"Night came, and the lad did not return, and his parents began to be alarmed at his absence. Mr. Brown went over to the neighbouring cabins, and made the lads tell him all they knew about his son. They described the place where they first missed him; but they concluded that he had either run home before them, or gone back to spend the night with the young Desnes, who had been very urgent for him to stay. This account pacified the anxious father. Early the next morning he went to Desne's himself to bring home the boy, but the lad had not been there.

"His mysterious disappearance gave rise to a thousand strange surmises. The whole settlement turned out in search of the boy. His steps were traced from the road a few yards into the bush, and entirely disappeared at the foot of a large tree. The moss was rubbed from the trunk of the tree, but the tree was lofty, and the branches so far from the ground, that it was almost impossible for any boy, unassisted, to have raised himself to such a height. There was no track of any animal all around in the unbroken snow, no shred of garment or stain of blood,—that boy's fate will ever remain a great mystery, for he was never found."

"He must have been carried up that tree by a bear, and dragged down into the hollow trunk," said I.

"If that had been the case, there would have been the print of the bear's feet in the snow. It does not, however, follow that the boy is dead, though it is more than probable. I knew of a case where two boys and a girl were sent into the woods by their mother to fetch home the cows. The children were lost; the parents mourned them for dead, for all search for them proved fruitless, and after seven years the eldest son returned. They had been overtaken and carried off by a party of Indians, who belonged to a tribe inhabiting the islands in Lake Huron, several hundred miles away from their forest-home. The girl, as she grew into woman, married one of the tribe; the boys followed the occupation of hunters and fishers, and from their dress and appearance might have passed for the red sons of the forest. The eldest boy, however, never forgot the name of his parent, and the manner in which he had been lost, and took the first opportunity of making his escape, and travelling back to the home of his childhood.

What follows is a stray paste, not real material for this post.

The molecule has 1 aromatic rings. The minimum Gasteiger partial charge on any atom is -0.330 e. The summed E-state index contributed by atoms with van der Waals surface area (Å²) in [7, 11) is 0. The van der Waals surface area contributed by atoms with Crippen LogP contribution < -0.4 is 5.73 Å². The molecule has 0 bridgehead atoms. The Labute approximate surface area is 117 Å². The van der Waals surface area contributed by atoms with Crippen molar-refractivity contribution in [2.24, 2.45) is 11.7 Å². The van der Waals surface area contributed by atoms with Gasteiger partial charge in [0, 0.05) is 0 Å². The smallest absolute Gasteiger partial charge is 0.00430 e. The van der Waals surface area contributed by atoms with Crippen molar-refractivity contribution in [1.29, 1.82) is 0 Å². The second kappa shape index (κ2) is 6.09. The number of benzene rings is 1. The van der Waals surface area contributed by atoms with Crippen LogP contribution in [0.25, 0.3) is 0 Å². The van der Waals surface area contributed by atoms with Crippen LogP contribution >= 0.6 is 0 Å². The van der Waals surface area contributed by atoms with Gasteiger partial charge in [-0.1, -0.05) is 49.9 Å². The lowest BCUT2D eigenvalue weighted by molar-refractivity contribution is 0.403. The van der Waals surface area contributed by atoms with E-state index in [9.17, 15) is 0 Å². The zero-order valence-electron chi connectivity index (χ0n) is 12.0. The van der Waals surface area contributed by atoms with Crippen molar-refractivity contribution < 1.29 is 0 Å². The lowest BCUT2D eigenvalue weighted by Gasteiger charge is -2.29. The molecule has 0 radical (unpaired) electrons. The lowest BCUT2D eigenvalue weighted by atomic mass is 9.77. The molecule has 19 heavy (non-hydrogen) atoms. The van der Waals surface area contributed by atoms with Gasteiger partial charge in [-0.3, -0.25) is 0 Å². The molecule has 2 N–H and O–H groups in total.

"When he made himself known to his mother, who was a widow, but still resided upon the same spot, he was so dark and Indian-like, that she could not believe that he was her son, until he brought to her mind a little incident, that, forgotten by her, had never left his memory.

"Mother, don't you remember saying to me on that afternoon, 'Ned, you need not look for the cows in the swamp, they went off towards the big hill.'

"The delighted mother clapsed him in her arms, exclaiming, 'You say truly,—you are indeed my own, my long lost son!'"